Patients with chronic kidney disease and severely decreased glomerular filtration rate (GFR) are at high risk for kidney failure, cardiovascular disease (CVD) and death. Accurate estimates of risk and timing of these clinical outcomes could guide patient counseling and therapy. Therefore, we developed models using data of 264,296 individuals in 30 countries participating in the international Chronic Kidney Disease Prognosis Consortium with estimated GFR (eGFR)s under 30 ml/min/1.73m2. Median participant eGFR and urine albumin-to-creatinine ratio were 24 ml/min/1.73m2 and 168 mg/g, respectively. Using competing-risk regression, random-effect meta-analysis, and Markov processes with Monte Carlo simulations, we developed two- and four-year models of the probability and timing of kidney failure requiring kidney replacement therapy (KRT), a non-fatal CVD event, and death according to age, sex, race, eGFR, albumin-to-creatinine ratio, systolic blood pressure, smoking status, diabetes mellitus, and history of CVD. Hypothetically applied to a 60-year-old white male with a history of CVD, a systolic blood pressure of 140 mmHg, an eGFR of 25 ml/min/1.73m2 and a urine albumin-to-creatinine ratio of 1000 mg/g, the four-year model predicted a 17% chance of survival after KRT, a 17% chance of survival after a CVD event, a 4% chance of survival after both, and a 28% chance of death (9% as a first event, and 19% after another CVD event or KRT). Risk predictions for KRT showed good overall agreement with the published kidney failure risk equation, and both models were well calibrated with observed risk. Thus, commonly-measured clinical characteristics can predict the timing and occurrence of clinical outcomes in patients with severely decreased GFR.
Bibliographical noteThis project was funded by the Kidney Disease: Improving Global Outcomes Foundation. The CKD-PC Data Coordinating Center is funded in part by a program grant from the US National Kidney Foundation, the Kidney Disease: Improving Global Outcomes Foundation, and the National Institute of Diabetes and Digestive and Kidney Diseases (R01DK100446-01). A variety of sources have supported enrollment and data collection, including laboratory measurements and follow-up in the collaborating cohorts of the CKD-PC. These funding sources include government agencies such as national institutes of health and medical research councils, as well as foundations and industry sponsors listed in Appendix S3. The funders had no role in the design and conduct of the study; collection, management, analysis, and interpretation of the data; preparation, review, or approval of the manuscript; and decision to submit the manuscript for publication.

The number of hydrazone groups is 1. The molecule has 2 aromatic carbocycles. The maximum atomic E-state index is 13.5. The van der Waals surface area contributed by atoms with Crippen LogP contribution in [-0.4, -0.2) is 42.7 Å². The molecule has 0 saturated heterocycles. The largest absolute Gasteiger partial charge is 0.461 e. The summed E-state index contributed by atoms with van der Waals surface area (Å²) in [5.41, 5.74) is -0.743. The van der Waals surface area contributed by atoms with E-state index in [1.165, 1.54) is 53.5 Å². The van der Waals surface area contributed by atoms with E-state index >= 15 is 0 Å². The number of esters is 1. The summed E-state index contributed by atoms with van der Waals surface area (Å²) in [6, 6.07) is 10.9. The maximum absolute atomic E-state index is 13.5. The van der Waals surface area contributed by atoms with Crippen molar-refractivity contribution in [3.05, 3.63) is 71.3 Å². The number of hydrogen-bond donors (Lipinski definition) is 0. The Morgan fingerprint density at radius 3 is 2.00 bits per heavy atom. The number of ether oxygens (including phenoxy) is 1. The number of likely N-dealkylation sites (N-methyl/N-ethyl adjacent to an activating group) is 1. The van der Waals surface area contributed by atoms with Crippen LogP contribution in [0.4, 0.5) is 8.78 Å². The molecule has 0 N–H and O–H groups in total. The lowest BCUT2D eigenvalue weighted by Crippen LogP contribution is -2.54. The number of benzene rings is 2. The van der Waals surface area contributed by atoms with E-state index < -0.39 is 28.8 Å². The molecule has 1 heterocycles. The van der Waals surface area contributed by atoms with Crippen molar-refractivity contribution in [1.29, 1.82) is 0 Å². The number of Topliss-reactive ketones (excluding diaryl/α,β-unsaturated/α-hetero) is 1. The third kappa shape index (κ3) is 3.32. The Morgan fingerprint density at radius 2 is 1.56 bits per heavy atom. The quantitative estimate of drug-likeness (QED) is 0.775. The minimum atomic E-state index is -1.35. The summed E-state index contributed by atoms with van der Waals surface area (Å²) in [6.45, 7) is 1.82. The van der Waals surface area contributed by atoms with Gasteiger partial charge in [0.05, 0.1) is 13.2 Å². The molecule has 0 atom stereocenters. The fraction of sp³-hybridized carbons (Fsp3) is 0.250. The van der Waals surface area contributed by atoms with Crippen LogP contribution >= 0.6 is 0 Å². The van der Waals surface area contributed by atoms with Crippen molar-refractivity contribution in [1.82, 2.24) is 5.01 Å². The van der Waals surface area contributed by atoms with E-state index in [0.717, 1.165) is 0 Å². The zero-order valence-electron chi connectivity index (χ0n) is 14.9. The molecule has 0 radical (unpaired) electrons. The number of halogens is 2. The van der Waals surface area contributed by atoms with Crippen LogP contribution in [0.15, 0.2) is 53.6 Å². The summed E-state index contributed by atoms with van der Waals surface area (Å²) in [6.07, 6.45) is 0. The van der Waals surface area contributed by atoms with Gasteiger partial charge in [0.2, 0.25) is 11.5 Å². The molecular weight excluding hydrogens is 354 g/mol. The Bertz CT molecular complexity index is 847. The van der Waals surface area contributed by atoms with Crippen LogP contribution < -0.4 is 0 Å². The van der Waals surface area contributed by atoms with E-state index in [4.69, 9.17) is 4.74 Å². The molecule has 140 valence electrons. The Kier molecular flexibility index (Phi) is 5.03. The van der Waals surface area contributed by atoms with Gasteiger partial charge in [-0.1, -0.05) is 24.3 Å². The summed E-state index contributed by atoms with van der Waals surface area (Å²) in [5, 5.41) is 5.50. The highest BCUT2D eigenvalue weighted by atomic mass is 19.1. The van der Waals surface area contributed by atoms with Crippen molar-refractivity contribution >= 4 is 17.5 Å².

Some of the data reported here have been supplied by the United States Renal Data System. The interpretation and reporting of these data are the responsibility of the authors and in no way should be seen as an official policy or interpretation of the US government.
- cardiovascular disease
- chronic kidney disease